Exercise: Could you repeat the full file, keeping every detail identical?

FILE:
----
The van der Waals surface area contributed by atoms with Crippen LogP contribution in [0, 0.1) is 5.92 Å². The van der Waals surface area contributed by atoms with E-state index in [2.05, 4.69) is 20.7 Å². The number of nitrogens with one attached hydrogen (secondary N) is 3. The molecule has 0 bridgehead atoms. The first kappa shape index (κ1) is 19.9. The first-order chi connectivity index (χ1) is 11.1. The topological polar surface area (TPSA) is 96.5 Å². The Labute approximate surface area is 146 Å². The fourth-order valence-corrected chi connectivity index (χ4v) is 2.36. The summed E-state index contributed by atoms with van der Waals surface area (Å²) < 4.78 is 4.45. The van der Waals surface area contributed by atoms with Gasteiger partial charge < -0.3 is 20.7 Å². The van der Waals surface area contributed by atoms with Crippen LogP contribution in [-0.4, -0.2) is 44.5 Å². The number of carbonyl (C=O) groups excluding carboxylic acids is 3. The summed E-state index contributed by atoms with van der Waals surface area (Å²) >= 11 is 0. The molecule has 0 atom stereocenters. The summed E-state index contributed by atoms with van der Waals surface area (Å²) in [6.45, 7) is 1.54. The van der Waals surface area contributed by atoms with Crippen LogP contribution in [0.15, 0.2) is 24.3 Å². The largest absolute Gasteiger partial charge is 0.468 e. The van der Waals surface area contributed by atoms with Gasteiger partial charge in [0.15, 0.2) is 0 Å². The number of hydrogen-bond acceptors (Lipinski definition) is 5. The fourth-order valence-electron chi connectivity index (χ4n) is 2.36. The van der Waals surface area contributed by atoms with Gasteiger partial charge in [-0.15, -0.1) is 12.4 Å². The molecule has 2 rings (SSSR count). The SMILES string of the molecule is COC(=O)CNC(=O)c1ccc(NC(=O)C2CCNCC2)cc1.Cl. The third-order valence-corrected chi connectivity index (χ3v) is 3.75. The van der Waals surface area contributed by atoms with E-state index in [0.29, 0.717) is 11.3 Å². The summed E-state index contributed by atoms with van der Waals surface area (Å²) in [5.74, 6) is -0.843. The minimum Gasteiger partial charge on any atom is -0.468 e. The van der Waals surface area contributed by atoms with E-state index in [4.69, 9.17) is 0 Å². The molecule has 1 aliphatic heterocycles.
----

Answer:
The van der Waals surface area contributed by atoms with Crippen LogP contribution in [0, 0.1) is 5.92 Å². The van der Waals surface area contributed by atoms with E-state index in [2.05, 4.69) is 20.7 Å². The number of nitrogens with one attached hydrogen (secondary N) is 3. The molecule has 0 bridgehead atoms. The first kappa shape index (κ1) is 19.9. The first-order chi connectivity index (χ1) is 11.1. The topological polar surface area (TPSA) is 96.5 Å². The Labute approximate surface area is 146 Å². The fourth-order valence-corrected chi connectivity index (χ4v) is 2.36. The summed E-state index contributed by atoms with van der Waals surface area (Å²) < 4.78 is 4.45. The van der Waals surface area contributed by atoms with Gasteiger partial charge < -0.3 is 20.7 Å². The van der Waals surface area contributed by atoms with Crippen LogP contribution in [-0.4, -0.2) is 44.5 Å². The number of carbonyl (C=O) groups excluding carboxylic acids is 3. The summed E-state index contributed by atoms with van der Waals surface area (Å²) >= 11 is 0. The molecule has 0 atom stereocenters. The summed E-state index contributed by atoms with van der Waals surface area (Å²) in [6.45, 7) is 1.54. The van der Waals surface area contributed by atoms with Crippen LogP contribution in [0.15, 0.2) is 24.3 Å². The largest absolute Gasteiger partial charge is 0.468 e. The van der Waals surface area contributed by atoms with Gasteiger partial charge in [0.15, 0.2) is 0 Å². The number of hydrogen-bond acceptors (Lipinski definition) is 5. The fourth-order valence-electron chi connectivity index (χ4n) is 2.36. The van der Waals surface area contributed by atoms with Gasteiger partial charge in [-0.15, -0.1) is 12.4 Å². The molecule has 2 rings (SSSR count). The SMILES string of the molecule is COC(=O)CNC(=O)c1ccc(NC(=O)C2CCNCC2)cc1.Cl. The third-order valence-corrected chi connectivity index (χ3v) is 3.75. The van der Waals surface area contributed by atoms with E-state index in [0.29, 0.717) is 11.3 Å². The summed E-state index contributed by atoms with van der Waals surface area (Å²) in [5.74, 6) is -0.843. The minimum Gasteiger partial charge on any atom is -0.468 e. The van der Waals surface area contributed by atoms with E-state index in [4.69, 9.17) is 0 Å². The molecule has 1 aliphatic heterocycles.